Loving Others as one loves one’s self It was because Paul was under this continued strain of excitement in Ephesus and anxiety from Galatia and especially from Corinth that many academics even conclude that his strength totally succumbed and fled. Some even suggest that he was seized with an attack of sickness, which threatened to terminate his life (2 Corinthians 1:8-9; 4:7-18; 5:1-4). I really am not sure where to go with that one. I simply do not accept it. However, altogether with what we know, it can be clearly seen from our wise and lofty lookout post of the twenty first century that the fate of his mission and of Gentile Christianity as a whole, trembled in the balance at various times, and possibly this was the moment that would break the power of Judaist thoughts, or be broken by them once and for all.
Never had he felt himself so helpless, so beaten down and discomfited as on that melancholy journey from Ephesus to Troas, and if he was physically debilitated (at least we know for sure that he must have been greatly weakened), he did not know whether Titus or the angel of death would reach him first. It’s all there in Second Corinthians for us to read and study, pondering in awe and wonder as to how Paul overcame it.
We need to grasp how extraordinarily introverted and directionless was the situation in Corinth. We have to see that no matter how thankful we are to God for the Corinthian letters in scripture, there are some things in life that will simply not be corrected by a letter or letters, no matter how inspired and anointed those letters may be. Human interaction and face to face relationship is a secret of the kingdom. That is why Christ came and dwelt amongst us. We are saved and kept by relationship with Jesus. The church is sustained and progressed by warm relationships within with each other, and Christ-like relationships reaching to those without, as well as an ever growing relationship with God.
Corinth was a city that was rampant with evil. It is a well-known fact that in New Testament times, to “live like a Corinthian,” was a euphemism for bad living in all streams of sin and evil. Paul spent eighteen months amongst the people there, missioning for Jesus Christ. Some professors of New Testament history reckon that the Corinthian church was numerically one of, if not the largest city church of all, spread all over the metropolis in many and various homes. Remember that Paul’s mission in Ephesus impacted a whole province, and although there might have been more converts, they were not all based in the city of Ephesus. The Corinthian campaign was “merely” city wide. I believe this whole story about Corinth is an issue of incredible importance in aiding us to understand Paul at the peak of his ministry.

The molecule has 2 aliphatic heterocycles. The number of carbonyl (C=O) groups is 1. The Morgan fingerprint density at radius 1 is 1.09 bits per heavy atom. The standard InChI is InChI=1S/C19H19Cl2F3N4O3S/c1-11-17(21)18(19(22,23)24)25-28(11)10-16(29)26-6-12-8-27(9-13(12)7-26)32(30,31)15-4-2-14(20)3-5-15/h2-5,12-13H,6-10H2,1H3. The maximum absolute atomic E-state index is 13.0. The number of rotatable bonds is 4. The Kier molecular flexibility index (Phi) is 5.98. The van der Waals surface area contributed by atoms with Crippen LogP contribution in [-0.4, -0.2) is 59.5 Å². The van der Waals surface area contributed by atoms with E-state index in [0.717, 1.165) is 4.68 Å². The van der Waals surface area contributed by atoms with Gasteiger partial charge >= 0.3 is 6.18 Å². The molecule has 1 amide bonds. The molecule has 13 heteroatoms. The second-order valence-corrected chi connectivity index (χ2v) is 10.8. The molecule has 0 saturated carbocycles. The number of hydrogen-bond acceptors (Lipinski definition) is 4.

What we are about to discuss in our next blog shows us the humanity, the sensitivity, the vulnerability and the utter fragility of Paul’s human nature. The revelation of his human openness and weakness was not only concurrent with the awesome demonstration of power and authority that he ministered in whilst at Ephesus, but it is seen to be one of the very constituent ingredients of that manifestation of power.
We are searching for the secrets of a ministry of the miraculous. What we negotiate here is unpalatable to many, but an absolute requirement I believe in getting to grips with the nature and practice of this Christ-like apostle. We need to make this part of our grasp of what we know to be one of the mightiest men of God that ever lived.
What’s the ultimate point of all this story about Corinth, and its impact in respect of Paul’s ministry in Ephesus? Simple! No matter how big, how important, how powerful and how Godly a man or woman may be, it is fundamental to relate to all people as equal to one’s self, in fact to defer to others as better than one’s self (Ephesians 5:21. Philippians 2:3), and to strive to maintain loving, warm relationships based on reality and motivated by a desire to be Christ-like. This is why Corinth and its problems troubled Paul’s sense of peace. It is absolutely imperative to not talk down to anybody, and, if anything, it is more helpful to talk up to people, which is what Paul does in Second Corinthians in particular. The troublesome, nastiness of all the things that went on in the Corinthian church could have been castigated by Paul, and even cast them away as having received the grace of God in vain, and thus to let them wallow in their own mire, “handing them over to Satan.” But Paul saw them as Christ saw them.
Love does not keep records of wrongs committed against it. Paul’s defence of his character and integrity was made by mimicking the foolishness of false apostles who considered themselves, and convinced the church at Corinth that they were even “super-apostles.” We will go further with this in our next blog.